Prison Riot

From my jail memoir, Hard Time, here's the full account of the jail race riot I described in the Sky TV news interview 

While on the phone in the day room, I noticed men gathering suspiciously on the balcony. Most of the blacks were engrossed in a card game downstairs, as three torpedoes [gang members] – a white, a Mexican, and a Mexican American – entered an upstairs’ cell, where the head of the blacks, who was called SmackDown, lived. More torpedoes guarded the stairs.

“Each of the races have decided you’ve gotta go, SmackDown,” yelled the white torpedo, a tough forty-year-old ranch hand from Nebraska. “Now roll yer stuff up!”
“For doing what? Who wants me to roll up?” SmackDown yelled, shifting away from them.
“Come on, SmackDown, let’s do this the easy way, dawg.”
“I ain’t rolling up!”

The white torpedo dashed behind SmackDown, while the other two approached from the front. He put SmackDown in an upright headlock while they punched SmackDown’s head and stomach. SmackDown lurched backwards, sandwiching the white torpedo between himself and the wall. SmackDown flicked his head forwards and then backwards, instantly breaking the white torpedo’s nose. Noisy crosses, jabs, and uppercuts fermented into a bloody mess. The yelling and pounding of knuckles against flesh caught the attention of the blacks, who charged half way up the stairs before the torpedoes began pushing them down. One of the blacks weighed almost 30 stone, and he fell down the stairs, knocking men out of the way like a bowling ball striking pins, dragging more men into the fight. Two of the blacks fought their way past the torpedoes and onto the balcony. Inmates of all races emerged from the upper-tier cells and fought those two blacks. The battle for the stairs was raging below them, and the fight at the bottom of the stairs was spreading throughout the day room. Several blacks were still trying to gain ground on the stairs until a hefty Mexican American attacked them from behind with a mop stick. Everywhere I looked a black man was bravely fending off multiple assailants.

Officer Mordhorst turned the phone lines off. “Lockdown! Lockdown now!” he yelled over the speaker system. “This is a direct order: lockdown right now!” Everyone ignored him, so he suited up a gas mask.

Knowing Mordhorst was on his way to the day room to spray us all, I tried to get up the stairs behind my cellmates, Troll and Doug, who were struggling to elbow through the fighting men. Struck by flailing arms, I raised my forearms to shield my face. Progress was impossible: we’d advance a few steps and get pushed back down. The torpedoes at the top of the stairs were pushing the blacks down onto the rest of us. I’d never been in the thick of a room full of people fighting. Caught up in the atmosphere, I was soon elbowing and pushing men of all races away with increased force. I felt the rush of the battle as I did what was necessary to try to get up the stairs. Also motivating me was fear of Officer Mordhorst who was descending the control-tower stairs, wielding a giant canister, seconds away from entering the day-room door directly behind me.

Sane guards waited for backup before entering a riot situation, but not Mordhorst.  Watching over him in the control tower, Officer Alston activated the sliding door to our pod. As Officer Alston yelled “Lockdown!” over and over, Mordhorst turned sideways to get through the half-open door, and charged into the day room. The Mexican pulling ninja moves with the mop stick was the first to be sprayed. An awful smell assaulted us, as if a thousand bird’s-eye chillies were being deseeded all at once. The spray scattered the men from the stairs. Falling over each other, eyes smarting, my cellmates and I rushed into cell D10, and slammed the door. From the safety of the cell, I watched Mordhorst, resembling an invader from World War II, dashing around spraying the combatants as if fumigating vermin. Coughing and wheezing prisoners rushed into cells. Many locked down in the nearest cells they could find just to escape from Mordhorst. The Mexican and Mexican American torpedoes slipped out of SmackDown’s cell just before Mordhorst got there. Mordhorst locked the door, and sprayed the cell for a good few minutes.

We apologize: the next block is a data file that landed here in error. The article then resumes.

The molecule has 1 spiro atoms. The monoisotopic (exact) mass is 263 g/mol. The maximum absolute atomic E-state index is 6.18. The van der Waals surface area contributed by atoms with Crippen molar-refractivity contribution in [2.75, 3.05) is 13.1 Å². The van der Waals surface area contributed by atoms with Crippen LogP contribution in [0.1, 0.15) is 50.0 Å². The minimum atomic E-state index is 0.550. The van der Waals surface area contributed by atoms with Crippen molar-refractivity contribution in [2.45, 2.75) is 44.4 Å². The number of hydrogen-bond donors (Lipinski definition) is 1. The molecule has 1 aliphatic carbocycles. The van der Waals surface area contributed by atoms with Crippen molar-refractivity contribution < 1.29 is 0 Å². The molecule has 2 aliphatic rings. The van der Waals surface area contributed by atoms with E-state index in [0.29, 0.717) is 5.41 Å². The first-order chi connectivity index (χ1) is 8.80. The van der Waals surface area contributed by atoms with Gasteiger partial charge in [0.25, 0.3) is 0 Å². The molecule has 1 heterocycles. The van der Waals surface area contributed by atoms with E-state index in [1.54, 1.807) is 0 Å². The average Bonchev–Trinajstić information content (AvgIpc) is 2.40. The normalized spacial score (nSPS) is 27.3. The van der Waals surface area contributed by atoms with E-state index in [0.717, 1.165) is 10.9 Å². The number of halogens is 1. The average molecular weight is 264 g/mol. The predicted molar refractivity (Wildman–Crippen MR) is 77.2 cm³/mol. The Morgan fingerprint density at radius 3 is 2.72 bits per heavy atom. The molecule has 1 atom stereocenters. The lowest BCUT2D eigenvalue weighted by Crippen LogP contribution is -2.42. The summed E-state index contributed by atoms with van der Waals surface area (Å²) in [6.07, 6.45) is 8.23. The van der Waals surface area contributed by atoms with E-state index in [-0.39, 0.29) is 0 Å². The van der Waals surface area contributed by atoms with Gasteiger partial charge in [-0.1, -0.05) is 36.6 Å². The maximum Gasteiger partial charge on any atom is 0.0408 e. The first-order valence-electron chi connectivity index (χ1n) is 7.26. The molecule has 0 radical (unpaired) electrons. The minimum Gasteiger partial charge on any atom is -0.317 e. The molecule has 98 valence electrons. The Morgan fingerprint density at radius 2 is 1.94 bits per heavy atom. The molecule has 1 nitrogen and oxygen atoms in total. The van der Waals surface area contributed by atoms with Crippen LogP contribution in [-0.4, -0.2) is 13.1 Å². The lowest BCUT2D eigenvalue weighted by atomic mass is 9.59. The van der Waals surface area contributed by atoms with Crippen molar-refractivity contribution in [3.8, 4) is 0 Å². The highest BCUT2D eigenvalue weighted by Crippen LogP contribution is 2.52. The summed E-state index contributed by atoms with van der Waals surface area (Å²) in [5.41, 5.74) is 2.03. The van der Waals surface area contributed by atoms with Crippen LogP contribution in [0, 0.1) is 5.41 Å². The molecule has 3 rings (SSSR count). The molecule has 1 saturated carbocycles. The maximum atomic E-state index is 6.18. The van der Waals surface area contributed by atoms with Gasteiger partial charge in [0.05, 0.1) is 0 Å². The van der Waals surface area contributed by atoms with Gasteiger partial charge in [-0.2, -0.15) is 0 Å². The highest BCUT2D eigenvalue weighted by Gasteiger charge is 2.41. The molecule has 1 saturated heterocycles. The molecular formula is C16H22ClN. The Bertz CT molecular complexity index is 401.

“I’m freaking blind! I’m blind!” SmackDown kept yelling.
By the time backup guards charged into Tower 6, Mordhorst had put out half of the riot. The backup guards dragged out anyone still fighting.
“My eyes are killing,” I said, panting by the cell door.
“Wet your towel and wrap it around your head,” Doug said. “It’ll stop the spray. Blink as much as you can, so your tears wash the crap out.”
I put a wet towel around my head, but left a gap to monitor the day room. Guards were ascending the stairs, hurrying toward the fighting noises still coming from SmackDown’s cell. The guards opened SmackDown’s door and rushed in, yelling orders to stop fighting. They emerged with SmackDown.

“You’ll all be sorry for pulling that three-on-one move when I get back outta the hole!” SmackDown yelled. Hardly able to open his eyes, he otherwise looked unscathed as they escorted him to lockdown.
Then they brought out the white torpedo whose bleeding nose was pointing in a new direction.
“Yer nose is crooked,” mocked a guard.
“Can I fix it before you handcuff me?” the white torpedo asked with a polite cowboy twang.
The guard looked perplexed. The white torpedo placed the palm of one hand against the side of his nose, and struck his nose with his other hand. It made a crunching noise as it went back into place.

I'am the author of the English Shaun trilogy, Party Time, Hard Time and Prison Time.

Click here to read Chapter 1 of Party Time.

Click here to read Chapter 1 of Hard Time.

Click here to read Chapter 1 of Prison Time

Shaun Attwood

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